Website popups are controversial creatures. Some believe they are great when it comes to engaging visitors, while others claim them to be intrusive and distracting.
Yet it's never about the tool - rather about the way you use it on the website. If you want your audience to see the popup but don’t want it to disturb them, time delayed popups may become a middle way.
How do delayed popups work?
Delayed popups are shown after a certain amount of time visitors spend on a webpage.
The question is how long this time delay should be.
If you choose to show your popup too soon, it may interrupt visitors’ experience on the page. That’s exactly what everyone is afraid of when it comes to popups: that your visitors will get annoyed and leave the page without a second thought.
However, if the delay is too long, they may leave before even seeing the popup, and you’ll end up losing potential engagements.
There is no one-size-fits-all approach here: the best timing for two different sites might be very different as well. And because no one knows your site better than you do, you’ll have to make a data-based decision here. Statistics may come in handy.
1. Take note of the average time people spend on your website
Your Google Analytics account will show you how long visitors usually stay on the site and on specific webpages. Based on this information, you’ll be able to estimate the right moment to show the popup.
2. Run an A/B test
Once you’ve found out the average visit time, you still may have several variants of timing. To figure out which one works for your audience, you can test popups with different delay settings using A/B testing.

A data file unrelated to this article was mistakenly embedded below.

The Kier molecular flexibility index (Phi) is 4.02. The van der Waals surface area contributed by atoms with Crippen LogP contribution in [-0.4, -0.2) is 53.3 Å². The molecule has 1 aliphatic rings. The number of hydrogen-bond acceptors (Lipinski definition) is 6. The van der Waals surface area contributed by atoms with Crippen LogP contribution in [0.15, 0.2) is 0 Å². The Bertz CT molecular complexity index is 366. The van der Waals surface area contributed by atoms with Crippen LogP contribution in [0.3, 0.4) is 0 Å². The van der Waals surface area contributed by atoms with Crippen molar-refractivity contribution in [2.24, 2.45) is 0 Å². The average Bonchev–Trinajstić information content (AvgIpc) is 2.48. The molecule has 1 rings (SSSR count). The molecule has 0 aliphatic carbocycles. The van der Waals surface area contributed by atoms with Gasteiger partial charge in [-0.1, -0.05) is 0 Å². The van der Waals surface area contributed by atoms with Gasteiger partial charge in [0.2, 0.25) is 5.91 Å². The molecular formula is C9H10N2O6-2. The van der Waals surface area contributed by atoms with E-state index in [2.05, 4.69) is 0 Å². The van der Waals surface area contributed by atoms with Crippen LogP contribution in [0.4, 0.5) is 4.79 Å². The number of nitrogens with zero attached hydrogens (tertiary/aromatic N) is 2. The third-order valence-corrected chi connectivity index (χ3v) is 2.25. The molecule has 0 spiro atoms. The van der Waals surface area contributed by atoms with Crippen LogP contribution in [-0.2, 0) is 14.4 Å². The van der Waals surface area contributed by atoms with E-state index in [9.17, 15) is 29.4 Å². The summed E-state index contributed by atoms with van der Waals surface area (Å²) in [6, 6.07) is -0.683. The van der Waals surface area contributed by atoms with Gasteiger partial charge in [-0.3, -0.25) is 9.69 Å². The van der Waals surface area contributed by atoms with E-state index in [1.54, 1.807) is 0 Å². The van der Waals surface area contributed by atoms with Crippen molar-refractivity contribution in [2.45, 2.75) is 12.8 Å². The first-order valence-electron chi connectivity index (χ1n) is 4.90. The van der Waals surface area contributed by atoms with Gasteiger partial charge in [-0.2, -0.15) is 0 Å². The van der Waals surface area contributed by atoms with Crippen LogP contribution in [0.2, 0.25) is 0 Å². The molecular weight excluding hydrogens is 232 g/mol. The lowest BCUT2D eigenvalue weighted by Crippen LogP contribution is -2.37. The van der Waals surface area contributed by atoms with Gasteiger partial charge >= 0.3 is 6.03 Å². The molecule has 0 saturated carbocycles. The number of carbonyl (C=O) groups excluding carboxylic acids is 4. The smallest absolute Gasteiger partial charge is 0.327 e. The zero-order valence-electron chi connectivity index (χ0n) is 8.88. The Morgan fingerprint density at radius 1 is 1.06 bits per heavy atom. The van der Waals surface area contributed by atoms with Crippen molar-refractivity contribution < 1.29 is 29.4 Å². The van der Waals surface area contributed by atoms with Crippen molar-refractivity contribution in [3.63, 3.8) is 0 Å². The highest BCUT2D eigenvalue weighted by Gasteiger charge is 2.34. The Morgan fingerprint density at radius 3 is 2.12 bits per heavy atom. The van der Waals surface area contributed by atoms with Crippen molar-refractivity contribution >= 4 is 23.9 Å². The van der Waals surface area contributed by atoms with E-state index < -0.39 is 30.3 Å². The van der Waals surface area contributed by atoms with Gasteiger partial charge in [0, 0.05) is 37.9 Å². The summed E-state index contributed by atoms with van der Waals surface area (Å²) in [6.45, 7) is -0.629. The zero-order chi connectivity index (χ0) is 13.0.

How to set up a timed popup in GetSiteControl?
Now that you know the reasoning behind choosing delayed popups, let us show you how to create one. Below is a step-by-step guide you can follow no matter which platform your website is built on.
After you log in to your GetSiteControl dashboard, on the left-hand side, choose the solution you’re looking for. You can use timed popups to collect email addresses, run polls, ask for visitors’ feedback, or just display calls-to-action.
Switch to the Behavior tab to select the moment when your popup will appear. In the Start to display the widget section, choose the option after _ seconds. Then enter how long the delay should be, in seconds (5, 10, 60, etc.).
Click OK to save your widget. When you are ready to publish it on your website, activate your popup and it will go live at once.
Time delayed popup examples
Now let’s find out how real websites use GetSiteControl time delayed popups to engage their visitors.
MallGalleries: delayed subscription form
MallGalleries, the national focal point for contemporary figurative art, uses a subscription form that appears after 5 seconds.
Instead of using some generic text, they offer a lead magnet in exchange for an email address. Moreover, the widget is placed in a specific “Buy Art” section of the site, so only those visitors who are actually interested in buying something will see it.
GeorgeFox University: timed survey
GeorgeFox, Oregon’s nationally recognized Christian University, also uses a timed popup on its site. It appears in the section where one can find past issues of the University journal.
Visitors who stay in that section for a while are obviously interested in the journal or may even be reading the issues that are available online. So it sounds like a good idea to offer them printed copies and this timed survey appears to be a good solution.
InSTEDD: delayed contact form
Delayed popups can be useful for communication encouragement too. For example, InSTEDD, an international technology non-profit organization, has put a welcoming form for questions and comments on their site.
It is shown on several site sections with a delay of 10 seconds so that the visitors who have enough interest in the platform could learn more about it by asking questions.